A summer pleasure expedition by a few American young men that ended in the shipwreck of the Miranda off the Greenland coast. Reads like a young adult adventure, introducing young readers to the realities of Arctic exploration.
p. 137, on the “theft” by an Eskimo woman of a looking glass: On the whole, he did not regret this experience, for it gave him a sidelight on the Eskimo character. He had read that these natives were strictly honest if intrusted outright with any kind of property, but that they would sometimes steal if they could do it slyly under the eye of the owner. So, in the present instance, they knew he might have distributed fewer glasses and kept better account of them, and it was in the nature of a practical joke that one turned up missing.
p. 175: Malcolm could not conceal his admiration for the seamanship of these natives, and more than once he broke out in exclamations of praise. “They ‘re simply perfect!” he declared. “They can read the water like a book.”
p. 178: “I wonder if we can’t talk with the natives,” said Henry, after a time. “ On board the Viola I jotted down some of their words out of an old book of Arctic travels, and I believe it would be a good chance to use them.”
“I should be interested to see the experiment tried,” remarked the Professor.
Henry accordingly shouted “kikertak,” which is supposed to mean
“island.” The Eskimos in the bow looked at him questioningly and did not seem to understand.
“Perhaps that word is obsolete,” said the Professor, “or maybe you didn’t pronounce it right. Try another.”
There was just sufficient light for Henry to read his list. After consulting it a moment, and seeing that there was an unmistakable reef over against the nearest shore, he shouted “ikarlok.” This word they recognized, and there was an instant chorus of “Ap, ap,” as they pointed to the foaming shoal. Then he tried other words, and was usually comprehended, the Huskies doubtless making up their minds that he was a very learned linguist.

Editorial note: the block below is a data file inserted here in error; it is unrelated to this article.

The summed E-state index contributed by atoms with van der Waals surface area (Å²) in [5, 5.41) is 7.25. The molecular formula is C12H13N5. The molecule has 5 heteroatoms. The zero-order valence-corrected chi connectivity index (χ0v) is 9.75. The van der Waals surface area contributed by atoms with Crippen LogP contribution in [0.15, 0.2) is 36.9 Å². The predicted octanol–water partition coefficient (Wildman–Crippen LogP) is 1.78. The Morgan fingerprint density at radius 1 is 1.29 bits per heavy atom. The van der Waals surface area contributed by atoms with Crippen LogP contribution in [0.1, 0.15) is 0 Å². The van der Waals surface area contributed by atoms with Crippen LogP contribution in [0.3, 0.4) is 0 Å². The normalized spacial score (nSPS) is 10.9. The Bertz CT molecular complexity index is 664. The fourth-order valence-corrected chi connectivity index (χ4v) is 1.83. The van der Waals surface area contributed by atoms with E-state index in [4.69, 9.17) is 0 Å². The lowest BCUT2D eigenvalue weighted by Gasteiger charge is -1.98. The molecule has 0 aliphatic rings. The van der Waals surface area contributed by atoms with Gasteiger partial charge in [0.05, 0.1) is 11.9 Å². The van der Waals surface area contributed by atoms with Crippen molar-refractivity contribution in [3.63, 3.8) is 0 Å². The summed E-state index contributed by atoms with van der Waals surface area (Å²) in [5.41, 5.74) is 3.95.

The Professor had some knowledge of Danish, and presently opened communication on a limited scale with Jacob. He also knew many of the Eskimo words, and altogether it was evident that they could talk with the crew when occasion demanded. When words failed, signs would probably suffice.
p. 227-29, on meeting the crew of an abandoned steamer from Gloucester, the Rigel: The relief party received a hearty welcome on board, the more so since, as Captain Dixon averred, his crew had grown tired of looking at one another so long. There is a monotony about protracted voyages very little appreciated by those who have never been to sea. Especially is this true of fishing voyages with few opportunities of going ashore. On the Iceland banks each American vessel has a particular crony in some one of the English fishing steamers, and the interchange of social visits is much enjoyed on both sides, but it was now two or three months since the men of the Rigel had left the Iceland fleet. They had read everything on board that was readable again and again; they had heard one another’s yarns as often as they would bear repeating; and at last they had come to that stage wherein they said only what had to be said, falling into a kind of mechanical, humdrum existence. Then it was that the advent of the little party, with new ideas, new stories, new ways of life, became a godsend. Nevertheless it behooved the new comers to recognize the fact that a great deal of generosity was also involved in their welcome. Every one of these big-hearted sailors had voted to stop in the midst of good fishing to come to their rescue. For this the men would take no credit, simply saying it was worth the uncaught half of the cargo just to see faces other than their own, and never so much as hinting at the nobler motive of humanity that had prompted their action.